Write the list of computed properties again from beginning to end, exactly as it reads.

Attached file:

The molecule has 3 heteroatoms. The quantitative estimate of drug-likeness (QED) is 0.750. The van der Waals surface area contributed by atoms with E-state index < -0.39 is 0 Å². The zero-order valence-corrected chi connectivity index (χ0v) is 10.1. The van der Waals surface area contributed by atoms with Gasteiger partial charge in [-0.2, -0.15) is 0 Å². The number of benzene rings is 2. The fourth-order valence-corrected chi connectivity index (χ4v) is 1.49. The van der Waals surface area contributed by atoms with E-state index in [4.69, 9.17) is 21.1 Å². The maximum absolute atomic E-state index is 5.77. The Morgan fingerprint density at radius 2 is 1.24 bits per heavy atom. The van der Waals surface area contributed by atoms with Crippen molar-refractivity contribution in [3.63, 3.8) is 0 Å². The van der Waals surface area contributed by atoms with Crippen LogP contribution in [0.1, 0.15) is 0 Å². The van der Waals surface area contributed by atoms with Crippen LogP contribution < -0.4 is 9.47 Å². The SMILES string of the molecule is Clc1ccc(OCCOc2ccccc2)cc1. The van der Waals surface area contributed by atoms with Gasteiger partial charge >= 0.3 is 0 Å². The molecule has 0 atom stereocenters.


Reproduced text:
The molecule has 3 heteroatoms. The quantitative estimate of drug-likeness (QED) is 0.750. The van der Waals surface area contributed by atoms with E-state index < -0.39 is 0 Å². The zero-order valence-corrected chi connectivity index (χ0v) is 10.1. The van der Waals surface area contributed by atoms with Gasteiger partial charge in [-0.2, -0.15) is 0 Å². The number of benzene rings is 2. The fourth-order valence-corrected chi connectivity index (χ4v) is 1.49. The van der Waals surface area contributed by atoms with E-state index in [4.69, 9.17) is 21.1 Å². The maximum absolute atomic E-state index is 5.77. The Morgan fingerprint density at radius 2 is 1.24 bits per heavy atom. The van der Waals surface area contributed by atoms with Crippen molar-refractivity contribution in [3.63, 3.8) is 0 Å². The van der Waals surface area contributed by atoms with Crippen LogP contribution in [0.1, 0.15) is 0 Å². The van der Waals surface area contributed by atoms with Crippen LogP contribution < -0.4 is 9.47 Å². The SMILES string of the molecule is Clc1ccc(OCCOc2ccccc2)cc1. The van der Waals surface area contributed by atoms with Gasteiger partial charge >= 0.3 is 0 Å². The molecule has 0 atom stereocenters.